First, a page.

Article body


Evan Criddle and Evan Fox-Decent’s Fiduciaries of Humanity brings insights from the field of “fiduciary political theory” to the study of international law.[1] While their analysis focuses primarily on substantive legal norms, it also prompts consideration of whether process-oriented norms exist, or should exist, in public international law. Ethan Leib and Stephen Galoob have questioned the relevance of fiduciary norms to international law on the grounds that, in their view, a “rigorous culture of justification [does not] appl[y] to the international legal realm,”[2] which they contend is instead concerned primarily with “how states behave.”[3] This critique overlooks that, in international law as in domestic law, the why of state action matters, not just the what of state action. The “culture of justification” that exists at the international level includes an expectation that states will articulate the legal and policy bases for their actions, particularly when such actions depart from accepted norms of state behavior.[4] In a variety of contexts, states are expected—and seek—to explain their international acts.

This contribution pushes against the strong claim that international legal norms are concerned solely with outcomes, rather than with the processes of deliberation and justification more commonly associated with certain areas of domestic law. Although deliberative processes that lead to international acts may not be judicially reviewable to the same extent as those that lead to purely domestic acts, the push for “transparency” among domestic constituencies, as well as other oversight mechanisms, create ex ante incentives for integrity in decision-making processes and rationales in the conduct of foreign affairs. In addition, ex post explanations of international acts may themselves carry legal significance as expressions of a state’s opinio juris—that is, a belief that international law required or prohibited those acts. Public explanations of a state’s international legal understandings can help clarify and crystallize the content of legal norms. Scholars and practitioners should not discount the “culture of justification” that exists at the international level, even outside international courts and tribunals.

The expectation of reason-giving serves important functions.[5] As former US State Department Legal Adviser Abram Chayes observed, “the requirement of justification provides an important substantive check on the legality of action and ultimately on the responsibility of the decision-making process.”[6] This is so both from the perspective of ensuring the integrity and legality of decision-making processes, and from the perspective of fostering cooperative relations among states who collectively create, and are bound by, international legal norms. The norm of justification helps ensure that state conduct flows from reasoned decision-making processes, even where there is room for disagreement about the precise contours of applicable legal rules.

I. Forms and Functions of International Legal Justification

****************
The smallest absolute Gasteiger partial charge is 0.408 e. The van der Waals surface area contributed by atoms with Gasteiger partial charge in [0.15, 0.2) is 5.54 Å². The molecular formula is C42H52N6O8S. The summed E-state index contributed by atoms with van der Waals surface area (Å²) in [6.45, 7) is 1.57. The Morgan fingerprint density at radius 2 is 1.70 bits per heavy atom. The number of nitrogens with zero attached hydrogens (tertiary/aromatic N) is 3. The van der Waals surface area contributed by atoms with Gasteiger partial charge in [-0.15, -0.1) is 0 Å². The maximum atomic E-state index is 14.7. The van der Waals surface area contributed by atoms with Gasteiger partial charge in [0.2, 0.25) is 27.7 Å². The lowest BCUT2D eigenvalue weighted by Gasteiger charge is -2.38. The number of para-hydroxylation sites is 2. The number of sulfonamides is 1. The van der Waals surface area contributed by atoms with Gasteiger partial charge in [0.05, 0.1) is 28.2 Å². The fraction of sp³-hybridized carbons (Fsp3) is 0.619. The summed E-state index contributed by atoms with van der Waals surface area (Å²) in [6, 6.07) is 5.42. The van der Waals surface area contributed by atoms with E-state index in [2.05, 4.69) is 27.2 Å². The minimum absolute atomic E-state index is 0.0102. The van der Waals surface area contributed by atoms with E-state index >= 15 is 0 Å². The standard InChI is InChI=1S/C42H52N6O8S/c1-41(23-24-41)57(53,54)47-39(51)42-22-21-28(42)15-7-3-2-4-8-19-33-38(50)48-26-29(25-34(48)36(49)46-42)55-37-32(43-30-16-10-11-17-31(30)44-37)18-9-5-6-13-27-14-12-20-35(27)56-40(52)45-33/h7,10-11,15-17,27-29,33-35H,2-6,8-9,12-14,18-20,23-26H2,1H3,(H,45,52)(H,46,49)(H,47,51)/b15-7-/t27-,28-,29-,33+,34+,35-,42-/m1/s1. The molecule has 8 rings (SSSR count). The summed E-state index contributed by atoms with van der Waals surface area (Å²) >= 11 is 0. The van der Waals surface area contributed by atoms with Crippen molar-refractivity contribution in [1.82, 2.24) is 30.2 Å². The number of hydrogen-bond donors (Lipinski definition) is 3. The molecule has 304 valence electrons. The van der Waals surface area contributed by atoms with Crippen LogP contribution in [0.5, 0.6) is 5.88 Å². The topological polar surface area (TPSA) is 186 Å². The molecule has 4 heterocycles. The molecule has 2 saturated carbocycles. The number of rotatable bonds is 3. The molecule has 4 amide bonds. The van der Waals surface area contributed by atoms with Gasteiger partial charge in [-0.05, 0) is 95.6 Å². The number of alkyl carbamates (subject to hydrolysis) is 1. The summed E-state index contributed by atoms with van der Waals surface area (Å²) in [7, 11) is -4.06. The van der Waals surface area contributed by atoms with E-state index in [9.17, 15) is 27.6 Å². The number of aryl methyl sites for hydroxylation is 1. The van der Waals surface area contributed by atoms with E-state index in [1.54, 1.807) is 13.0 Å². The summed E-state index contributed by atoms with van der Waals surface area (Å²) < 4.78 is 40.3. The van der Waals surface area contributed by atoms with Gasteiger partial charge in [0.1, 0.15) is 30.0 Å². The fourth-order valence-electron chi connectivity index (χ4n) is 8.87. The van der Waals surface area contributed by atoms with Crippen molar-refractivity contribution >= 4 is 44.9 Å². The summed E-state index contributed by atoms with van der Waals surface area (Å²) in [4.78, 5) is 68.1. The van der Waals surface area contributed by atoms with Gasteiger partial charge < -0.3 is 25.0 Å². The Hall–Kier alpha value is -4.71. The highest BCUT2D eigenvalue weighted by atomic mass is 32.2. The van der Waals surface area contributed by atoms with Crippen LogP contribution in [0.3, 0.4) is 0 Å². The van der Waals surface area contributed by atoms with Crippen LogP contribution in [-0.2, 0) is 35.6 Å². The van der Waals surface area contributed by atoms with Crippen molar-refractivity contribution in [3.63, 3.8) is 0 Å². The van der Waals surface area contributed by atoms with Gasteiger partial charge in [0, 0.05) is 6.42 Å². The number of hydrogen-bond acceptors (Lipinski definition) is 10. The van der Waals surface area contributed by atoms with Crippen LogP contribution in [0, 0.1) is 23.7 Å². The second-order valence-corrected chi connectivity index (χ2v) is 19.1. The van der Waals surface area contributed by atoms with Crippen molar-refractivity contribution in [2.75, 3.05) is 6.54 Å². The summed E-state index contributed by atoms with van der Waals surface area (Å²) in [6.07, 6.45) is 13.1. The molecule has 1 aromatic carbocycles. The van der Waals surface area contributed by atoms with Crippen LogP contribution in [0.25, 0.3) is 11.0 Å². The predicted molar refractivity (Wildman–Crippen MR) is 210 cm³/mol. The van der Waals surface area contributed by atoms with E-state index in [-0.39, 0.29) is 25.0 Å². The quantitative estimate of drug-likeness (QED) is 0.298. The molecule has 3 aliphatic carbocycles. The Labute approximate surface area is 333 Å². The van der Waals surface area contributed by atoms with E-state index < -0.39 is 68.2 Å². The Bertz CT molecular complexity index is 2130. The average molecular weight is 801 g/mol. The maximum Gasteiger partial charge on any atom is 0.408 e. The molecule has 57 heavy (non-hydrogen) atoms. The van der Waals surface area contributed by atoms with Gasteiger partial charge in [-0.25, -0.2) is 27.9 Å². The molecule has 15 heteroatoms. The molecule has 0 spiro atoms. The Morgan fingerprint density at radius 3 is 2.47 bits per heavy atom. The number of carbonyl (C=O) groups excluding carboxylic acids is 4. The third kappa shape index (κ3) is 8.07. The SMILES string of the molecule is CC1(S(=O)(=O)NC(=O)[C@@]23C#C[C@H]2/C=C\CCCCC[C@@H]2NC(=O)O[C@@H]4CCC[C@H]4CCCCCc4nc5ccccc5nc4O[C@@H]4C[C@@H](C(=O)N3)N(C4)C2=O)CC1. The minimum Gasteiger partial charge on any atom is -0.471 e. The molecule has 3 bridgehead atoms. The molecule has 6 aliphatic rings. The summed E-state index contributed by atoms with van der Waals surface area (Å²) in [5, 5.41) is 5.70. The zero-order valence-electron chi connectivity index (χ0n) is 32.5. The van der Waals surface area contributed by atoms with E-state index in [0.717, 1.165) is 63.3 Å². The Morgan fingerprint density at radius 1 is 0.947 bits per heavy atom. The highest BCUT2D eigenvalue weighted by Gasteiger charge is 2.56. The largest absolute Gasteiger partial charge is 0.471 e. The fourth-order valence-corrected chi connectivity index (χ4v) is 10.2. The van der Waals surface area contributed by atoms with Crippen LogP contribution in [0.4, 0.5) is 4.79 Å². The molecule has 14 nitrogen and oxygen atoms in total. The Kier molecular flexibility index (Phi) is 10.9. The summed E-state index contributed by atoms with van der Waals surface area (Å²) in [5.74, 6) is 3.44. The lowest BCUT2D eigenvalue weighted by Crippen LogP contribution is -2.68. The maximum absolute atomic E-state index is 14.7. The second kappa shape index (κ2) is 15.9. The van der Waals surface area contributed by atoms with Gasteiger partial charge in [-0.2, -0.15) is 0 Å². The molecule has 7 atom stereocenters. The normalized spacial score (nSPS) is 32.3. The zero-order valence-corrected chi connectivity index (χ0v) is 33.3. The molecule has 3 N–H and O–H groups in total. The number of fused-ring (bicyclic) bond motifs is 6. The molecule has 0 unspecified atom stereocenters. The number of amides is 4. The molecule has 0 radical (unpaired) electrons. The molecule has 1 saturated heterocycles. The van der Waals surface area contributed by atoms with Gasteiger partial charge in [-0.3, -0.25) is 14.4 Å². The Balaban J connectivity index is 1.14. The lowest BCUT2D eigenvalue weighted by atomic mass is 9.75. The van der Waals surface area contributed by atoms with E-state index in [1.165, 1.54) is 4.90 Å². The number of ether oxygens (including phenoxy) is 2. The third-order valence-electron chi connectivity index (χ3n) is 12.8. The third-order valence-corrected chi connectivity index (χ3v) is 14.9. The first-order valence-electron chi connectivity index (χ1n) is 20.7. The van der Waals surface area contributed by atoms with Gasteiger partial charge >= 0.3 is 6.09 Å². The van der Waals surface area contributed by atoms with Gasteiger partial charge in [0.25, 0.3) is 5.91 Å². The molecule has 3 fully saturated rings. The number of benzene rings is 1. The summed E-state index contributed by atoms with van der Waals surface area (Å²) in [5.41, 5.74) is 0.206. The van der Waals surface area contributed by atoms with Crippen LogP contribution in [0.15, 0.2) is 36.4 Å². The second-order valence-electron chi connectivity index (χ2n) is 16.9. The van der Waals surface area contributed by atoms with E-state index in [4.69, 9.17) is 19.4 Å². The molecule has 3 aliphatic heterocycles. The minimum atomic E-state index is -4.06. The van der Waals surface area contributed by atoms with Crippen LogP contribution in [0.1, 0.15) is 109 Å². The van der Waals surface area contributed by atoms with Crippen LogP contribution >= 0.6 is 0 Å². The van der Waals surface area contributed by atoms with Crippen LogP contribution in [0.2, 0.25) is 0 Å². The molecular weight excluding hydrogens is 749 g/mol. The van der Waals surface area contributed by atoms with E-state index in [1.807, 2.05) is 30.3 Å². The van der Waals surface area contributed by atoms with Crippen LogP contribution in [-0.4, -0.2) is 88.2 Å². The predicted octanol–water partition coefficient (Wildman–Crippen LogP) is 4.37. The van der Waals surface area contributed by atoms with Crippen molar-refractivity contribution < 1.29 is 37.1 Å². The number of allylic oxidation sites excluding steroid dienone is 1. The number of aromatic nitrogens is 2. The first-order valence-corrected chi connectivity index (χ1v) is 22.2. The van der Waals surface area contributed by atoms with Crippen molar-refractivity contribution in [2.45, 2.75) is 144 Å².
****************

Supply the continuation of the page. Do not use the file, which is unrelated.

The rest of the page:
International legal rules shape and constrain policy options in the conduct of foreign affairs.[7] In government, as in the private sector, policy clients want to understand what the rules are, why and how they apply, and what courses of conduct are legally available. They may also seek to identify opportunities to shape the legal environment in which they operate, in order to maximize the material and non-material benefits enjoyed by stakeholders.[8] Articulating public justifications for their international acts enables states to shape the understandings and expectations of other actors in the international legal system.

Foreign ministry legal advisers act as intermediaries between the domestic and international legal realms by translating international law for domestic decision-makers, and by conveying a state’s international legal positions to its foreign counterparts. Iain McLeod, Legal Adviser at the UK Foreign and Commonwealth Office, has reportedly described the role of the foreign ministry as both “provid[ing] good legal advice, drawing on the right expertise” and “engag[ing] with the outside world to explain what the law is and why that is the case.”[9] These tasks represent the internal and external, or ex ante and ex post, dimensions of international legal justification, in which foreign ministry legal advisers play a central role.

Internally, foreign ministry legal advisers identify what actions a state can take consistent with its international (and, at times, domestic) legal obligations. Certain actions may be, in the words of former US State Department Legal Adviser Harold Koh, “lawful but awful.”[10] Others fall squarely within the range of legally available options, and legal advisers can help policy clients map out the potential implications and repercussions of different approaches. Yet other actions may, in rare circumstances, be deemed “illegal but legitimate,”[11] such as the NATO air campaign in Kosovo in the spring of 1999, discussed further below. The legal reasoning underpinning this ex ante advice is generally shielded from public view, at least at the time it is issued, to promote comprehensiveness and candor.